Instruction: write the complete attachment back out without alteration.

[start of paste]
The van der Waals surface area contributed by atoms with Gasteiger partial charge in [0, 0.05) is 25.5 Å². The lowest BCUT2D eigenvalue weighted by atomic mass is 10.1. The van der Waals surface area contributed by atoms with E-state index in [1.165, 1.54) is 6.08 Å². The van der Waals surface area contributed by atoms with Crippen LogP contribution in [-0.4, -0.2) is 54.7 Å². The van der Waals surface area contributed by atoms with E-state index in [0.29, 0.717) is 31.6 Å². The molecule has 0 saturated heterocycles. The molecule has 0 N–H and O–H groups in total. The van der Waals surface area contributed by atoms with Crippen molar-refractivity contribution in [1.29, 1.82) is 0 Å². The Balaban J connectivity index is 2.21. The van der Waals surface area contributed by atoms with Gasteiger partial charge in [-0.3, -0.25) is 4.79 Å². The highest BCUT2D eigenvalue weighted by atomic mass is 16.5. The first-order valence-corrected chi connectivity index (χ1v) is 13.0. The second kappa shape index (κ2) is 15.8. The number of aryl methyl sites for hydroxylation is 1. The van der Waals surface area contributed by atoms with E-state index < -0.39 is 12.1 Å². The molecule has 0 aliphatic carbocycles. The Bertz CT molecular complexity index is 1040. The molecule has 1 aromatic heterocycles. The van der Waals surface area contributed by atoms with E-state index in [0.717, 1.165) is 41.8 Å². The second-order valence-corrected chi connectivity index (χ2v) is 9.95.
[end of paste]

The van der Waals surface area contributed by atoms with Gasteiger partial charge in [0, 0.05) is 25.5 Å². The lowest BCUT2D eigenvalue weighted by atomic mass is 10.1. The van der Waals surface area contributed by atoms with E-state index in [1.165, 1.54) is 6.08 Å². The van der Waals surface area contributed by atoms with Crippen LogP contribution in [-0.4, -0.2) is 54.7 Å². The van der Waals surface area contributed by atoms with E-state index in [0.29, 0.717) is 31.6 Å². The molecule has 0 saturated heterocycles. The molecule has 0 N–H and O–H groups in total. The van der Waals surface area contributed by atoms with Crippen molar-refractivity contribution in [1.29, 1.82) is 0 Å². The Balaban J connectivity index is 2.21. The van der Waals surface area contributed by atoms with Gasteiger partial charge in [-0.3, -0.25) is 4.79 Å². The highest BCUT2D eigenvalue weighted by atomic mass is 16.5. The first-order valence-corrected chi connectivity index (χ1v) is 13.0. The second kappa shape index (κ2) is 15.8. The number of aryl methyl sites for hydroxylation is 1. The van der Waals surface area contributed by atoms with E-state index < -0.39 is 12.1 Å². The molecule has 0 aliphatic carbocycles. The Bertz CT molecular complexity index is 1040. The molecule has 1 aromatic heterocycles. The van der Waals surface area contributed by atoms with E-state index in [0.717, 1.165) is 41.8 Å². The second-order valence-corrected chi connectivity index (χ2v) is 9.95.